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Tuesday, December 31, 2013

A Personal Heroine of Animation

I didn't get a lot of encouragement in my artistic endeavors when growing up.(1) My teachers in grade school saw my doodling and drawing as a waste of time and would call my parents into meetings in order to discourage my drawing instead of finding constructive channels for me to improve as an artist.

Grandma Wilson, however, was always in my corner.

Constance Wilson
Case in point: I moved back to Michigan during the eight month period between undergraduate graduation and the start of grad school. When a local job offer fell through, Grandma let me live with her in exchange for performing home repairs and all the landscaping chores on the farm that had piled up while she was sick for the better part of the previous year. My mornings until around noon or so would be spent working for Grandma and the afternoons would be spent looking for work that would fill the ever-shrinking period of time before I would move to Rochester and continue my education. After dinner, I would sit there at the counter and listen to Grandma dispense hard won wisdom or stories about our family history while pouring over the want-ads in the newspaper.(2)

Knowing that I was going to graduate school to become an animator, one evening, Grandma told me the story of how she owned the City Theatre on 600 E. Midland Street in Bay City, Michigan from 1942 to 1947--back when my father was just a baby. It was during this time that she screened Walt Disney's "Fantasia" at her theater--although whether it was the 80 minute edited re-release in 1942 or the semi-restored 115 minute re-release in 1946, I could not say. At the time, I did not know enough to ask for those kinds of details.

The following short documentary is about the history of theaters in Bay City. Grandma's theater is at time marker: 4:05.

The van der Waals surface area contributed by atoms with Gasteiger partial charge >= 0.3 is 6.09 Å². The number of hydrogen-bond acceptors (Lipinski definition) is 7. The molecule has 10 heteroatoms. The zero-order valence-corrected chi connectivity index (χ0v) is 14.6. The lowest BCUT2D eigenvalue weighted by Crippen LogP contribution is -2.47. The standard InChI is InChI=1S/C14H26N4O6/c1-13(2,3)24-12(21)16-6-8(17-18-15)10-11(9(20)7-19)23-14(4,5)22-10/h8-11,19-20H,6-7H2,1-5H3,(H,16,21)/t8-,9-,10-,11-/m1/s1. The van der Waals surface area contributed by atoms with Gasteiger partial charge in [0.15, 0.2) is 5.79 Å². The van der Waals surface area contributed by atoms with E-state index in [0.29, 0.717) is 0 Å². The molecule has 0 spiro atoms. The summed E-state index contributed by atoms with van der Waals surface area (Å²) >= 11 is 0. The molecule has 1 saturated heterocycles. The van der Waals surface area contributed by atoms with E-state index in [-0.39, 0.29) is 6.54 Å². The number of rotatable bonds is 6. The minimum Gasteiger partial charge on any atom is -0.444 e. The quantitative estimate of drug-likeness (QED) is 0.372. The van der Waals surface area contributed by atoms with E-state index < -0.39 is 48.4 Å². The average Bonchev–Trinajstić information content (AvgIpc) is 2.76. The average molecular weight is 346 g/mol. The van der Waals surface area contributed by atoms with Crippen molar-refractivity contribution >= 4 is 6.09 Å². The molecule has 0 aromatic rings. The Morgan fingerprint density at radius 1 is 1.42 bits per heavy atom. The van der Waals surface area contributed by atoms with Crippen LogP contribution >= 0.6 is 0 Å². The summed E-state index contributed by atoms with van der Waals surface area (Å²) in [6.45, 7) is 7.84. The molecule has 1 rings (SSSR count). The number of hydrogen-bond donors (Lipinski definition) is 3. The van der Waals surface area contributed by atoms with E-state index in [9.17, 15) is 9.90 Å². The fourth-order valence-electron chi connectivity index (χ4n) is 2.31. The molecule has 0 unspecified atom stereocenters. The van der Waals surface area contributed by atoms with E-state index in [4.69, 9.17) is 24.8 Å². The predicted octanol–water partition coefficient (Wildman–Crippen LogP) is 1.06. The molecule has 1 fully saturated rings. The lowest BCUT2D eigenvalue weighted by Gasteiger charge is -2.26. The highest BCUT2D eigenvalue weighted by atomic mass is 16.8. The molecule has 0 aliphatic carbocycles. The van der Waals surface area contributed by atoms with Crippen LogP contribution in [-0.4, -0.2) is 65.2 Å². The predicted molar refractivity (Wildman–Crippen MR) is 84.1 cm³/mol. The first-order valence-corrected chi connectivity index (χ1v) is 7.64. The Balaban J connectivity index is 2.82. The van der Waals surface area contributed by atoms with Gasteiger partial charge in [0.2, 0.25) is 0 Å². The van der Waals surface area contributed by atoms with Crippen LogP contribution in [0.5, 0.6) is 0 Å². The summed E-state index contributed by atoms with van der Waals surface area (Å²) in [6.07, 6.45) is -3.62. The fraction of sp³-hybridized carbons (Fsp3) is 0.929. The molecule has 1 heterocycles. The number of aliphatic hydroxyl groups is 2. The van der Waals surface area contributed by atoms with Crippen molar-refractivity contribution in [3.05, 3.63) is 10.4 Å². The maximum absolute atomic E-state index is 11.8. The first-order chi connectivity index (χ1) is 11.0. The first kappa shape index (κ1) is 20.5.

Video created by John Trudell with photos and information
from Marv Kusmierz, and used with permission.

Seven years later, I had graduated and was living and working back in Michigan. When Fantasia 2000 was released, I made the three hour, round-trip drive down to the Henry Ford Museum several times to watch this tour de force of animation. Though I didn't know it at the time, the film's driving force was Walt Disney's nephew, Roy E. Disney, who had resurrected his uncle's dream for the original Fantasia and added his own mark by making it a sequel to the venerable film (as opposed to a continual release with revolving animated segments).

When on a visit to Grandma that year, she reiterated her story of how she showed the first Fantasia in her little Bay City theatre. So, when Fantasia 2000 was released on DVD that November, I bought the three-disk special edition and drove to Grandma's with my DVD player in tow. Well, her television was too old to hook up to my player so I jerry-rigged a connection through her VCR, but, due to it's age, we could hear the music, but not see the images clearly.

To make matters worse, by this time, Grandma's eyesight had been damaged because of macular degeneration and she had started the slow progression towards becoming a shut-in due to her fears of stumbling and falling on unfamiliar terrain that she could not see. Once a prolific writer, Grandma had to give up this pleasure because of the 'spots' that clouded her vision. As she would later describe it to me, while her peripheral vision was fine, if Grandma looked right at you, she could see the outline of your head and the rest of your body, but she couldn't see your face--there was only a fuzzy, grayish-black circle.